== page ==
Here at the GFG we’ve been banging on about our community volunteering scheme for some time — here and here for starters. The scheme is designed to address short- and medium-term practical problems facing bereaved people in the aftermath of a death. It promotes community engagement and a neighbourly duty
Imam Ahmed Megharbi and Rev Isaac Poobalan in St John’s Episcopal Church, Aberdeen Q: What’s Big Money to do? The industry big beasts, Dignity and Co-op, can’t make scale pay except by hiking prices (this may be incompetence). And funeral plans are beginning to look… well, decidedly subprime. A: Burn, baby,
Posted by Vale I am a celebrant of the tribe of IOCF (lapsed). We have a short creed that describes a Civil Funeral, it goes: A Civil Funeral is driven by the wishes, beliefs and values of the deceased and their family, not by the beliefs or ideology of the
Posted by Richard Rawlinson After her funeral service at St Paul’s Cathedral last week, Margaret Thatcher was driven to Mortlake Crematorium in west London before the committal of her ashes alongside her beloved Denis at the Royal Hospital Chelsea. Mortlake is a pleasant 1930s building surrounded by peaceful, landscaped gardens.
James Hardcastle of The Carriagemaster has enjoyed ‘strong successes’ with his self-drive hearse, a venture to which the teeming team here at the GFG-Batesvile Shard has given its unanimous and enthusiastic backing. No one ever went wrong, we like to say (over and over, the record shows), who sought
Where you die when you go to Dignitas Sarah Wootton, chief exec of Dignity in Dying, wrote in Friday’s Times about the case of Paul Lamb, who wants to be allowed to die: Dignity in Dying is not fighting for an unfettered right to die, but for the right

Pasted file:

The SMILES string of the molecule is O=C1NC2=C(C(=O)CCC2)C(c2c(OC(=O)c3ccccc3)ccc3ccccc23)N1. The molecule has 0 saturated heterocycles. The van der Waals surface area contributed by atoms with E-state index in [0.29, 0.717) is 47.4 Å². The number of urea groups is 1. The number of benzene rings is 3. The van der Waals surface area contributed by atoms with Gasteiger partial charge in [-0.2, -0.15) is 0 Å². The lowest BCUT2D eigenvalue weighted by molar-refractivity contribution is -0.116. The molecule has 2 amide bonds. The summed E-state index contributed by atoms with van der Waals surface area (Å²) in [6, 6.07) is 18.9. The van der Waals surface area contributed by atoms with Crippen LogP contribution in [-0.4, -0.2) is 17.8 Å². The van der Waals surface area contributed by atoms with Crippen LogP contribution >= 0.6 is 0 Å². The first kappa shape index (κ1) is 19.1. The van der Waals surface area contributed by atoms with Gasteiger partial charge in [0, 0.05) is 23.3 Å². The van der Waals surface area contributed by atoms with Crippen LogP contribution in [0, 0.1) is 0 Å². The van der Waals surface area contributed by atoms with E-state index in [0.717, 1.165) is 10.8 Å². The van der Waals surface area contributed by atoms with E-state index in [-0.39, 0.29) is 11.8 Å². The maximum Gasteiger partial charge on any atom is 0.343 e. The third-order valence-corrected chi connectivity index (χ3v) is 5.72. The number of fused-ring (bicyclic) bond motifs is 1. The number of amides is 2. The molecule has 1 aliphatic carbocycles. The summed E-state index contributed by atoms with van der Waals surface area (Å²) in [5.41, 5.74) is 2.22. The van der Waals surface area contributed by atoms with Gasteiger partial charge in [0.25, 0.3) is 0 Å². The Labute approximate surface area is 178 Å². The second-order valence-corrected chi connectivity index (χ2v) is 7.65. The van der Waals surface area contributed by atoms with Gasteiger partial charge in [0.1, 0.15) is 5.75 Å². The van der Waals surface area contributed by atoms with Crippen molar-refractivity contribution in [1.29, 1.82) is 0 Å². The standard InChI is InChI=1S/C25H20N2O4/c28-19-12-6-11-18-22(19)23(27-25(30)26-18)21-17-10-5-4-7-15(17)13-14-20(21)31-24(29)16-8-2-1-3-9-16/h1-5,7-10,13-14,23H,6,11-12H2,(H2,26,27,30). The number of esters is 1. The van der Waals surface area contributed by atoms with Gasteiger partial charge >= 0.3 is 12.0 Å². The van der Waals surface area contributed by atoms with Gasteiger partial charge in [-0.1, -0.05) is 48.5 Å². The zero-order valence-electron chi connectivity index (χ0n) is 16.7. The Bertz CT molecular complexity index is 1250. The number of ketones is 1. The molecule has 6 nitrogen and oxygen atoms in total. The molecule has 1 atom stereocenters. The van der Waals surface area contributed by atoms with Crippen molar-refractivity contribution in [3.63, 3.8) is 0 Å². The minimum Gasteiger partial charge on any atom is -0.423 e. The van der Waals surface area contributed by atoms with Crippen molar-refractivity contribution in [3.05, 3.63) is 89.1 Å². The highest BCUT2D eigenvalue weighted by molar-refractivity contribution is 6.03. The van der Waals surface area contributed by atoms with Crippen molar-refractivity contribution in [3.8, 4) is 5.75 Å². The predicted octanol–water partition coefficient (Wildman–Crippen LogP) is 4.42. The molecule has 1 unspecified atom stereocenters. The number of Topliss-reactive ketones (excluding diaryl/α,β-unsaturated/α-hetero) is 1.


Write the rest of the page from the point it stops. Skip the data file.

Walter Harrison was born on the coal barge Baron in July 1921. He lived on the canal for 30 years and worked on the waterways for much of his life. Family and friends of the pensioner, known as Wally, followed the coffin along the towpath. Full story here.
We’ve written about Chuck Lakin here before. He’s a retired librarian and active woodworker with a line in plain pine coffins. Above all, he’s a lovely guy. He recently held a make-your-own-coffin workshop in his home town of Waterville, Maine. No one came. Lakin, 67, said he had planned
There are six Rosedale funeral homes. Headquartered in Diss, they straddle the Norfolk-Suffolk border. This is a gentle, conservative part of the world. If you’ve not been for thirty years or so, you’ll find it exactly as it was. Rosedale is headed up by Anne-Beckett-Allen. She was brought up in the
“This was a funeral that celebrated unity. Like all other funerals. That bloody box: the awful finality: the dreadful unduckable certainty that life has to come to an end. So of course it was the same today. We knew she was dead, and all of us, no matter how